Fig. 4. Harmonic wave used in the analyses

Fig. 5. Surface acceleration time histories on top of tunnel section for harmonic loading with different PGAs

Surface settlement time histories have been depicted in Fig. 6 for three PGAs. The value of permanent settlement has increased by increasing the PGA but the trends are the same in all diagrams.

Fig. 6. Surface settlement time history on top of tunnel section for harmonic loading with different PGA

Some additional analyses have been done with low (0.1 g) and high (0.6 g) PGA to investigate the racking deformations of the model for wide range of PGA as well as to estimate the ratio of underground structure deformation to ground deformations. Underground structures when subjected to shear distortions during dynamic loading will undergo transverse racking deformations [6]. Fig. 7 shows the drift or racking distortion for a schematic rectangular and circular tunnel. In the case of circular tunnel (almost similar to the mentioned tunnel case), racking is the ratio of lining diametric deflection and free field diametric deflection [6].

Fig. 7. Schematic of drift deformation for a rectangular and circular tunnel [6]

Figs. 8-9 depicted the time histories of the drift distortion in tunnel section and also on free field section for all PGAs in the same depth. It is obvious that the distortion in both sections increases when the PGA get larger and also, the direction of drift distortions at the tunnel section the free field section at any particular time. This is due to different stiffness of the soil body and the tunnel structure which resulted in the different periods of the soil column and the tunnel structure.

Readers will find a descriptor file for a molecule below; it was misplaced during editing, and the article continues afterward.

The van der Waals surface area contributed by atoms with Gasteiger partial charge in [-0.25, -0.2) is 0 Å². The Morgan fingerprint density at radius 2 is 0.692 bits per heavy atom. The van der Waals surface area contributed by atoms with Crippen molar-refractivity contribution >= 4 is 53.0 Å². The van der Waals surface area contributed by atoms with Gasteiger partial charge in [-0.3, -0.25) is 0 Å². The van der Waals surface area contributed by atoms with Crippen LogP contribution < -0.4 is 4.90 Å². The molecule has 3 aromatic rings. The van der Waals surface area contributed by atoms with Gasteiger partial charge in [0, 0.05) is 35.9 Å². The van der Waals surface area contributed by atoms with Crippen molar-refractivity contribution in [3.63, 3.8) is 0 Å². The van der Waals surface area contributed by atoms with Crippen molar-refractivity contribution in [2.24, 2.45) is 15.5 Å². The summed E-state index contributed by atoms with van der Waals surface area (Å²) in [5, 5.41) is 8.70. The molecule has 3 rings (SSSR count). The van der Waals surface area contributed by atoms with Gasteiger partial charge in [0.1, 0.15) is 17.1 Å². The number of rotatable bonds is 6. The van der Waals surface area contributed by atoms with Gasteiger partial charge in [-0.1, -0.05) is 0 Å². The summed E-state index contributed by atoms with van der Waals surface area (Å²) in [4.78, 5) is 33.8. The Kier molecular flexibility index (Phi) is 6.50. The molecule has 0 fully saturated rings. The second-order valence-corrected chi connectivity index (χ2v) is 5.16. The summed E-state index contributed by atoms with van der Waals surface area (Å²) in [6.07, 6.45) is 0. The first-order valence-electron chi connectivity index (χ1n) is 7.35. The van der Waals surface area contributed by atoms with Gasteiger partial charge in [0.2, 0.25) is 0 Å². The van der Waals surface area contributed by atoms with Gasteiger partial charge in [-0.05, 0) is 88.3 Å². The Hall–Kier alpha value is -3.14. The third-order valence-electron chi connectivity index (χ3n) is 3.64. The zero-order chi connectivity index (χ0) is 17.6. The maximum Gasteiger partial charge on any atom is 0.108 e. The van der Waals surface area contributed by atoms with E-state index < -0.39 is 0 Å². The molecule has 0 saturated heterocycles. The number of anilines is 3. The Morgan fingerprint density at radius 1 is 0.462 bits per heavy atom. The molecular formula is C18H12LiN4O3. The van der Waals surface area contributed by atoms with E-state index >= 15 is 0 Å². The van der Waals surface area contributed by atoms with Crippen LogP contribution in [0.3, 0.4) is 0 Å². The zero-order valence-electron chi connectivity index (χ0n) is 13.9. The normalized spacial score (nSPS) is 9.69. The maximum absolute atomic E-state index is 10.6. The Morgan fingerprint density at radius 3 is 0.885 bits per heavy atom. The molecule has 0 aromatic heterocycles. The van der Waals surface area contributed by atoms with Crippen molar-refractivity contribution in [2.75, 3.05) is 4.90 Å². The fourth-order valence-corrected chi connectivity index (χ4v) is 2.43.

Fig. 8. Drift time history at the tunnel section for harmonic loading with different PGA

Fig. 9. Drift time history at free field for harmonic loading with different PGA

Racking ratio which is defined as the normalized structure racking distortion with respect to the free field ground distortion can be expressed as [6]:

(1)
R = s t r u c t u r e f r e e f i e l d = s t r u c t u r e H f r e e f i e l d H = γ s t r u c t u r e γ f r e e f i e l d = γ l i n i n g γ f r e e f i e l d ,

where γ is angular distortion and is lateral racking deformation. Wang [7] has presented series of curves which showed normalized circular lining deflection curves versus flexibility ratio. Due to these curves, the relative stiffness between the soil and the structure placed in it (flexibility ratio) has the most significant influence on the distortion of the structure due to the racking deformation (Fig. 10). Table 3 presented the definition of the flexibility ratio ranges and its effects on the soil structure interactions.